Sorga (Hessen, Germany)
Sorga, a village about three miles east of Hersfeld in Hesse, Germany (coordinates: 50° 52′ 6″ N, 9° 45′ 30″ E), which became the center of the Anabaptist movement in this entire region and where a strong Anabaptist congregation existed from about the middle of 1528 to 1533, which had strong connections with the Moravian Anabaptists. Hans Both, and later a certain Ilgen, were the leaders or elders of the congregation. Ludwig Spon (or Hans Römer), an active Anabaptist leader in eastern Thuringia and eastern Hesse, testified in 1533 before the court that there were 40-50 persons in the congregation, taught by a minister (Lehrer); the Christian life was practiced, and no one suffered need, since there was mutual aid. The greeting of the Lord, "Peace be with you," was the distinguishing mark of the brethren, who celebrated the Lord's Supper according to the ordination of the Lord; for this consisted of nothing more than the partaking of the natural bread, taken with thanksgiving. "Whoever does the will of the Lord has received His body and drunk His blood." Wappler, in reporting the reasons for the strength of the Anabaptist propaganda which proceeded from Sorga into the neighboring Thuringian-Hessian territory, explains that "on the one hand the [tolerant] attitude of Prince Philipp of Hesse was responsible, who, due to a certain sympathy for the Anabaptists because of the earnestness of their faith and the boldness of their confessing, always shrank back from severe measures; on the other hand the sermons of the Lutheran preachers all too often failed to produce the fruits of a new life, while their conduct gave much occasion for offense. How strikingly the Anabaptist preachers differed in this respect, who really lived what they preached, and often enough went to their death for the truth of their cause." The Lutheran pastor Raidt in neighboring Hersfeld also had understanding for them. A certain Anabaptist preacher called Alexander testified in July 1533, that he had often been at Sorga, where the brethren held public meetings and preaching ("öffentliche Gemeinde und Predigt").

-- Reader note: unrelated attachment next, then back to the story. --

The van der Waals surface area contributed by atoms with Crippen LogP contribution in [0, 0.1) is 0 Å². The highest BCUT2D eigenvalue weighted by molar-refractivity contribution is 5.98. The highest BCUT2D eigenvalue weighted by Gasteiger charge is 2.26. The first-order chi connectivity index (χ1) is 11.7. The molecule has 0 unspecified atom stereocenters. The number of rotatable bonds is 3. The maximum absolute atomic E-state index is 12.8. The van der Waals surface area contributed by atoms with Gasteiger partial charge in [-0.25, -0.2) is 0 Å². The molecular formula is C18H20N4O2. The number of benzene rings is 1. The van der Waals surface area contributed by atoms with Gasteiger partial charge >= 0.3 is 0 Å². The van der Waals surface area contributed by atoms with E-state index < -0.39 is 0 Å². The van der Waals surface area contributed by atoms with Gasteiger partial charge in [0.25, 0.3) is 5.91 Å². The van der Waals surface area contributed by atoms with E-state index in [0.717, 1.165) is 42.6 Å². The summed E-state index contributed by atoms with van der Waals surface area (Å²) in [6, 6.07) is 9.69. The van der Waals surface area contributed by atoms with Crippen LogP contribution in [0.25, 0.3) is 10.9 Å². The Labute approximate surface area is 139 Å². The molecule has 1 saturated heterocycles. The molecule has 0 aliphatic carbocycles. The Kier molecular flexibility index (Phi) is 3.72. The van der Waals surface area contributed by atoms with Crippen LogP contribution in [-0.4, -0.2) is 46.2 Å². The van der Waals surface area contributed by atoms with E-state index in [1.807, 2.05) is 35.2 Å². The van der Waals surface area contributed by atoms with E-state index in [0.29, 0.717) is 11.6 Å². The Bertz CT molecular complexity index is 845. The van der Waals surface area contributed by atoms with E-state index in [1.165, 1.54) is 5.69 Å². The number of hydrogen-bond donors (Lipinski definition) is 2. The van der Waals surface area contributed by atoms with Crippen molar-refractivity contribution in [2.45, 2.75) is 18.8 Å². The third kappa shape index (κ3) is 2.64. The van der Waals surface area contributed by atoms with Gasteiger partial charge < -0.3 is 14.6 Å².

But the pressure of neighboring Saxony, which demanded the death penalty and strict suppression because of the constant influence of the Sorga Anabaptists in Saxony, as well as the evident increasing strength of the movement, finally moved Philipp to drastic action. In September 1533 the entire Sorga congregation was expelled. They, like many other persecuted Anabaptists in Central and Southern Germany, moved to the Hutterites in Moravia, with whom they had intimate connections. George Knobloch testified in September 1534, that "the whole village of Sorga had moved to Moravia, expelled by the Prince." Hans Both went with them. The further history of the Sorga group's failure to find a satisfactory spiritual home with the communal Hutterites, and then partial returns to Hesse is detailed by Wappler partly on the basis of the account in the Hutterite Chronicle (under the year 1533).
Hege, Christian and Christian Neff. Mennonitisches Lexikon, 4 vols. Frankfurt & Weierhof: Hege; Karlsruhe: Schneider, 1913-1967: v. IV.
Hochhuth, K. W. H. "Landgraf Philip und die Wiedertäufer." Zeitschrift für historische Theologie XXVIII (1858): 538-644; XXIX (1859): 167-234.
Wappler, Paul. Die Stellung Kursachsens und des Landgrafen Philipp von Hessen zur Täuferbewegung. Münster, 1910.
Wappler, Paul. Die Täuferbewegung in Thüringen von 1526-1584. Jena: Gustav Fisher, 1913: 73, 103.
|Author(s)||Harold S Bender|
Cite This Article
Bender, Harold S. "Sorga (Hessen, Germany)." Global Anabaptist Mennonite Encyclopedia Online. 1959. Web. 15 Dec 2017. http://gameo.org/index.php?title=Sorga_(Hessen,_Germany)&oldid=103212.
Bender, Harold S. (1959). Sorga (Hessen, Germany). Global Anabaptist Mennonite Encyclopedia Online. Retrieved 15 December 2017, from http://gameo.org/index.php?title=Sorga_(Hessen,_Germany)&oldid=103212.
Adapted by permission of Herald Press, Harrisonburg, Virginia, from Mennonite Encyclopedia, Vol. 4, pp. 581-582. All rights reserved.
©1996-2017 by the Global Anabaptist Mennonite Encyclopedia Online. All rights reserved.